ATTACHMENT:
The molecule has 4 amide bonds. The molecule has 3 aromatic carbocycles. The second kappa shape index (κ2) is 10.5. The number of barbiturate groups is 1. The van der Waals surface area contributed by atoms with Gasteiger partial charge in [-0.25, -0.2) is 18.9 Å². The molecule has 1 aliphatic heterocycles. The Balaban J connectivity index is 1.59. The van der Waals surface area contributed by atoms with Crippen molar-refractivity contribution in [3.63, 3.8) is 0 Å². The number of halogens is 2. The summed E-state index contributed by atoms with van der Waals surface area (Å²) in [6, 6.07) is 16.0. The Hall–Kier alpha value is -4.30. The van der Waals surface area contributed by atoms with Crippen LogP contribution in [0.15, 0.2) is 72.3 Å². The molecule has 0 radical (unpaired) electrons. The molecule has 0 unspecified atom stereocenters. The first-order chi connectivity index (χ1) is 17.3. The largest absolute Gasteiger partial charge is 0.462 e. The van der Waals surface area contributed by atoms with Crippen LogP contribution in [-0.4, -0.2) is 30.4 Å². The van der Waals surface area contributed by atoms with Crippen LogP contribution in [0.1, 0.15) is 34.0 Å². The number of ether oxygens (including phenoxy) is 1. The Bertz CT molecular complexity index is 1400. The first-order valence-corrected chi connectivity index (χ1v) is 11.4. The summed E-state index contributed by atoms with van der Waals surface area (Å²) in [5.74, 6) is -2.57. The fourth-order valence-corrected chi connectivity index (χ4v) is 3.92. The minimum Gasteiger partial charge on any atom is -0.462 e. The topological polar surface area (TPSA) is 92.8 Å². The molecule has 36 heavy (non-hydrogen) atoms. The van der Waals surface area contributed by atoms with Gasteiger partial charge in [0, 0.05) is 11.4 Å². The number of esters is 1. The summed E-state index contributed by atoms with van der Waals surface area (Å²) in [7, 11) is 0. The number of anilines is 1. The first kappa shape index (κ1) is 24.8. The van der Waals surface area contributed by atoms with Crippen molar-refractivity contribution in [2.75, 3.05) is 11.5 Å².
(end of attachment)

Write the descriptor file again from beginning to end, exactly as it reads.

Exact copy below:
The molecule has 4 amide bonds. The molecule has 3 aromatic carbocycles. The second kappa shape index (κ2) is 10.5. The number of barbiturate groups is 1. The van der Waals surface area contributed by atoms with Gasteiger partial charge in [-0.25, -0.2) is 18.9 Å². The molecule has 1 aliphatic heterocycles. The Balaban J connectivity index is 1.59. The van der Waals surface area contributed by atoms with Crippen molar-refractivity contribution in [3.63, 3.8) is 0 Å². The number of halogens is 2. The summed E-state index contributed by atoms with van der Waals surface area (Å²) in [6, 6.07) is 16.0. The Hall–Kier alpha value is -4.30. The van der Waals surface area contributed by atoms with Crippen LogP contribution in [0.15, 0.2) is 72.3 Å². The molecule has 0 radical (unpaired) electrons. The molecule has 0 unspecified atom stereocenters. The first-order chi connectivity index (χ1) is 17.3. The largest absolute Gasteiger partial charge is 0.462 e. The van der Waals surface area contributed by atoms with Crippen LogP contribution in [-0.4, -0.2) is 30.4 Å². The van der Waals surface area contributed by atoms with Crippen LogP contribution in [0.1, 0.15) is 34.0 Å². The number of ether oxygens (including phenoxy) is 1. The Bertz CT molecular complexity index is 1400. The first-order valence-corrected chi connectivity index (χ1v) is 11.4. The summed E-state index contributed by atoms with van der Waals surface area (Å²) in [5.74, 6) is -2.57. The fourth-order valence-corrected chi connectivity index (χ4v) is 3.92. The minimum Gasteiger partial charge on any atom is -0.462 e. The topological polar surface area (TPSA) is 92.8 Å². The molecule has 36 heavy (non-hydrogen) atoms. The van der Waals surface area contributed by atoms with Gasteiger partial charge in [0, 0.05) is 11.4 Å². The number of esters is 1. The summed E-state index contributed by atoms with van der Waals surface area (Å²) in [7, 11) is 0. The number of anilines is 1. The first kappa shape index (κ1) is 24.8. The van der Waals surface area contributed by atoms with Crippen molar-refractivity contribution in [2.75, 3.05) is 11.5 Å².